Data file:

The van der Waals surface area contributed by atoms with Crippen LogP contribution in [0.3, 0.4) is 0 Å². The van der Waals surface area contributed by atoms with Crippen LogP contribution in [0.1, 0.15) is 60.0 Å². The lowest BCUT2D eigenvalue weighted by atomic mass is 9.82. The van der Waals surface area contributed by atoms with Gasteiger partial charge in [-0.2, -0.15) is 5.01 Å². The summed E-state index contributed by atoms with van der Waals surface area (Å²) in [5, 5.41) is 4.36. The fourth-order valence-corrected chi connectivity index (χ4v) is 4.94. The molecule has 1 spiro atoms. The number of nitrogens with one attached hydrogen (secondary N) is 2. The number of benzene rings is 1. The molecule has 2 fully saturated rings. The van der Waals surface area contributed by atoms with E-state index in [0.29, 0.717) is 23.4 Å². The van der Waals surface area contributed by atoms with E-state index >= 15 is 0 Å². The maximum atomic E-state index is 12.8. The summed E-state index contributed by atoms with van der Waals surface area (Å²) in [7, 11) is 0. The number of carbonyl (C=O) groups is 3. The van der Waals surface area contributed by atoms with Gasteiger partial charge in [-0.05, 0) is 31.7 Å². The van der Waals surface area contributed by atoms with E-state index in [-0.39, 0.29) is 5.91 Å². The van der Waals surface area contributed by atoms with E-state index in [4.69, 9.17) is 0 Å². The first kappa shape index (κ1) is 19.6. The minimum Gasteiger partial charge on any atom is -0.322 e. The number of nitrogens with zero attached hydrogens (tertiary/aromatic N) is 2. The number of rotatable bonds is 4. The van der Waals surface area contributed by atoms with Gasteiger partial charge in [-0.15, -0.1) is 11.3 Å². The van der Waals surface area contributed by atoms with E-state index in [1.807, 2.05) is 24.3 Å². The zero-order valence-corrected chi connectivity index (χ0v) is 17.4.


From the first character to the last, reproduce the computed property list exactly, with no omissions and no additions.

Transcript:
The van der Waals surface area contributed by atoms with Crippen LogP contribution in [0.3, 0.4) is 0 Å². The van der Waals surface area contributed by atoms with Crippen LogP contribution in [0.1, 0.15) is 60.0 Å². The lowest BCUT2D eigenvalue weighted by atomic mass is 9.82. The van der Waals surface area contributed by atoms with Gasteiger partial charge in [-0.2, -0.15) is 5.01 Å². The summed E-state index contributed by atoms with van der Waals surface area (Å²) in [5, 5.41) is 4.36. The fourth-order valence-corrected chi connectivity index (χ4v) is 4.94. The molecule has 1 spiro atoms. The number of nitrogens with one attached hydrogen (secondary N) is 2. The number of benzene rings is 1. The molecule has 2 fully saturated rings. The van der Waals surface area contributed by atoms with E-state index in [0.29, 0.717) is 23.4 Å². The van der Waals surface area contributed by atoms with E-state index >= 15 is 0 Å². The maximum atomic E-state index is 12.8. The summed E-state index contributed by atoms with van der Waals surface area (Å²) in [7, 11) is 0. The number of carbonyl (C=O) groups is 3. The van der Waals surface area contributed by atoms with Gasteiger partial charge in [-0.05, 0) is 31.7 Å². The van der Waals surface area contributed by atoms with E-state index in [-0.39, 0.29) is 5.91 Å². The van der Waals surface area contributed by atoms with E-state index in [4.69, 9.17) is 0 Å². The first kappa shape index (κ1) is 19.6. The minimum Gasteiger partial charge on any atom is -0.322 e. The number of nitrogens with zero attached hydrogens (tertiary/aromatic N) is 2. The number of rotatable bonds is 4. The van der Waals surface area contributed by atoms with Gasteiger partial charge in [-0.15, -0.1) is 11.3 Å². The van der Waals surface area contributed by atoms with E-state index in [1.807, 2.05) is 24.3 Å². The zero-order valence-corrected chi connectivity index (χ0v) is 17.4.